Baez, Sanchez Continue Pitching Conversion

If at first you don't succeed, change positions. That's the approach that the Phillies are taking with two prospects that simply weren't going to pan out as position players and the transformation continues in Florida.

To be completely honest, both Welinson Baez and Jesus Sanchez have been a disappointment. Both came to the Phillies with high expectations that they would help the big league club down the road.

The Phillies signed Baez as an amateur free agent in August of 2002 and he was sent to the Gulf Coast League for the 2003 season. At the time, he was thought to be part of the Phillies future at third base, or that he might possibly move to another spot on the infield, but he was certainly going to provide the Phillies with a nice, young prospect to watch move up through the ranks.

Knowing that the 18 year old was more than just a little rough around the edges, the Phillies urged patience. They termed him as a "project" and a "work in progress", but always stressed that they thought he would have a fine future with the organization. After three seasons in the GCL, what they had was a .243 hitter who hadn't shown quite the defensive abilities that they had figured on him providing. They did see enough progress though to send him to Batavia, where he hit .324 in 45 games as a shortstop and seemed to have mastered his game.

From there though, things sputtered badly.

A move to Lakewood in 2006 exposed all of Baez's weaknesses all over again and his average sank back to .232 and his move back to third base led to 32 errors.

Showing confidence in him, the Phillies pushed him along to Clearwater and once again, he was in over his head. Baez had made 15 errors in 32 games and produced just a .238 average, prompting his return to Lakewood. His confidence was seemingly shattered by that point and he managed just a .219 average with the BlueClaws through the rest of the season.

As the players assembled in Clearwater this past Spring, Baez was certainly not considered a top prospect and his spot in the organization was in jeopardy. The Phillies decided to place him back with Clearwater, partly because he would be closer to the Phillies minor league camp, so many of the team's top brass could easily take turns keeping an eye out for any progress that was being made. When calendars turned to June, Baez was struggling around the Mendoza Line and the Phillies decided that he was no longer an option at third base or anywhere else for that matter, because he couldn't hit.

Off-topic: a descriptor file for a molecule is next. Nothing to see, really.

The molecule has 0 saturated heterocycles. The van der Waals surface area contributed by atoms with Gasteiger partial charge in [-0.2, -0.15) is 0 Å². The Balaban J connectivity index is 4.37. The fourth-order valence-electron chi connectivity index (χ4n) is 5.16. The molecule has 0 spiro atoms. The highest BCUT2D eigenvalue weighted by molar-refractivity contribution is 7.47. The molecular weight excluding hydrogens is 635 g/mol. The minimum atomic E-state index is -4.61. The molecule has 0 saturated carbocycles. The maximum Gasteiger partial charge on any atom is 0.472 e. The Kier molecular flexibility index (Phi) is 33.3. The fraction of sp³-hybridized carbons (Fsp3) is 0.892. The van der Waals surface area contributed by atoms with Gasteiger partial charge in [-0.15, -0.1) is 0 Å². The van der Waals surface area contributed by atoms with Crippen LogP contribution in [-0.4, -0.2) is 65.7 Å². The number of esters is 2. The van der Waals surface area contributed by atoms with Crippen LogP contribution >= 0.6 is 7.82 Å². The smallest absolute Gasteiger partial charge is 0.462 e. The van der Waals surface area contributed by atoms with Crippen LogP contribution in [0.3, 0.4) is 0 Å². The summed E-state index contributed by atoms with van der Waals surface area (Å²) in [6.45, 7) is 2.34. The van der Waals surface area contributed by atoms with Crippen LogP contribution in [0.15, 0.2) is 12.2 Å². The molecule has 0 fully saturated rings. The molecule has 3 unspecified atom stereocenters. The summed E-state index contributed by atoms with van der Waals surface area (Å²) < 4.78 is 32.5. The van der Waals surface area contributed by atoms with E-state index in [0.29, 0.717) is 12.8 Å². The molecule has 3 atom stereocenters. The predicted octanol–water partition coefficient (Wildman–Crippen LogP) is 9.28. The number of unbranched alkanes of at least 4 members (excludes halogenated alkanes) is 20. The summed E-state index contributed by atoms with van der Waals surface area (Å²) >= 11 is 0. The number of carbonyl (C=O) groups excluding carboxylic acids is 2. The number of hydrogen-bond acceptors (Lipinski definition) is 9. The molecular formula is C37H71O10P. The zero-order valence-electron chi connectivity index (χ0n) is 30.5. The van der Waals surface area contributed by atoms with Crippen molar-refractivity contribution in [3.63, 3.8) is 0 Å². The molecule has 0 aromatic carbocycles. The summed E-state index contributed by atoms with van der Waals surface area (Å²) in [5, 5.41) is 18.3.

One thing that had always impressed the Phillies was just how strong Baez's arm was. It wasn't always accurate, but it was definitely strong. That's when the light bulb went off.

Baez was taken off the Clearwater roster and sent to Extended Spring Training to learn how to pitch. The adjustments were made and Baez was basically taught from the beginning. Eventually, he learned how to throw a couple different pitches, but the emphasis was always on making sure that his mechanics stayed pure to try to reign in that strong arm to the point where it was potent, but still accurate. By the end of August, the Phillies decided to roll Baez out for at least one game on the mound and he made his pitching debut for the GCL Phillies on August 27, throwing one shutout inning and allowing just one hit.

The road for Jesus Sanchez has been much different. The Yankees had some glimpse that he might be on the downside of prospect status when they agreed to include him in a deal with the Phillies that sent Bobby Abreu to the Yankees.

Like most teams, the Phillies were always in the market for a young catcher and they liked the way Sanchez handled himself behind the plate. When Sanchez came to the Phillies, he was a 19 year old in his second season of pro ball, but had a career average of just .212 in the Yankees organization. The Phillies tend to like catchers more for their defense and how they handle pitchers than for their offense and they figured that Sanchez would hit enough to hold his own and give them another catching option for the future.

As with Baez, Sanchez proved to be anything but an option for the future and in two seasons in the GCL, he hit just .233, but a paltry .205 in the Phillies organization.

Perhaps it was an attempt to show that the Phillies were going to get something out of the Bobby Abreu deal or perhaps, the Phillies just took a leap of faith, but in 2008, the Phillies moved Sanchez to Low-A Lakewood to start the season. In early July, Sanchez had played 35 games and had been unable to lift his average above .200 for even a day. Again, much like with Baez, the Phillies decided that Sanchez simply was not going to be a prospect for them.

Just a month earlier, Baez's conversion to pitching had begun and it was actually going pretty well. Noting that Sanchez had a good arm and had spent a lot of time working with pitchers, the Phillies decided to do another conversion.

Sanchez also took to the move and started to show promise in Extended Spring Training. Before the season was over, the Phillies wanted to get him into one game with the GCL club and on August 26 - one day before Baez would get his shot - Sanchez took the mound in relief, throwing one shutout inning, allowing just a walk.

Both Baez and Sanchez are going to continue working on their new careers in the Florida Instructional League. While nothing is certain with either of these newly converted pitchers, both have embraced the role and both have showed some promise as pitchers. With Sanchez coming up on his 21st birthday and Baez having celebrated his 24th this past Summer, both are a little old to be just starting their careers as pitchers. The hope is that they can move quickly enough to at least get consideration as pitching prospects, but time won't necessarily be on their side.

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